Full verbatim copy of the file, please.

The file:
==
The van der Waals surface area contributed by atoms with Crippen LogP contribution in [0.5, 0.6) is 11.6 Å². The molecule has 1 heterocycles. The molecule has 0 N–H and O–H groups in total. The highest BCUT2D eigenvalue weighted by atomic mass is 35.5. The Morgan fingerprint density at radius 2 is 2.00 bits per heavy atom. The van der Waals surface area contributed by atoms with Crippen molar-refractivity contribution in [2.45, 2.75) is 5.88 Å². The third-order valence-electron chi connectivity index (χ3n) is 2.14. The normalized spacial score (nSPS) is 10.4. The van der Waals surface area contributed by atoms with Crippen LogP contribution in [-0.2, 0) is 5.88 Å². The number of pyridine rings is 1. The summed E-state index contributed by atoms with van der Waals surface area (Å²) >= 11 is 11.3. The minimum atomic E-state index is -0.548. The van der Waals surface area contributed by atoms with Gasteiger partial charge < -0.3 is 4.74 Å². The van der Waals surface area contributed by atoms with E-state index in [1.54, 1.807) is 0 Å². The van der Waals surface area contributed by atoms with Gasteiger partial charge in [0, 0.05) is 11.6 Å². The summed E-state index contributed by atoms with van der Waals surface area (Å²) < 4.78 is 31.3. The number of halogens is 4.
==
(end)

The van der Waals surface area contributed by atoms with Crippen LogP contribution in [0.5, 0.6) is 11.6 Å². The molecule has 1 heterocycles. The molecule has 0 N–H and O–H groups in total. The highest BCUT2D eigenvalue weighted by atomic mass is 35.5. The Morgan fingerprint density at radius 2 is 2.00 bits per heavy atom. The van der Waals surface area contributed by atoms with Crippen molar-refractivity contribution in [2.45, 2.75) is 5.88 Å². The third-order valence-electron chi connectivity index (χ3n) is 2.14. The normalized spacial score (nSPS) is 10.4. The van der Waals surface area contributed by atoms with Crippen LogP contribution in [-0.2, 0) is 5.88 Å². The number of pyridine rings is 1. The summed E-state index contributed by atoms with van der Waals surface area (Å²) >= 11 is 11.3. The minimum atomic E-state index is -0.548. The van der Waals surface area contributed by atoms with Gasteiger partial charge < -0.3 is 4.74 Å². The van der Waals surface area contributed by atoms with E-state index in [1.54, 1.807) is 0 Å². The van der Waals surface area contributed by atoms with Gasteiger partial charge in [0, 0.05) is 11.6 Å². The summed E-state index contributed by atoms with van der Waals surface area (Å²) < 4.78 is 31.3. The number of halogens is 4.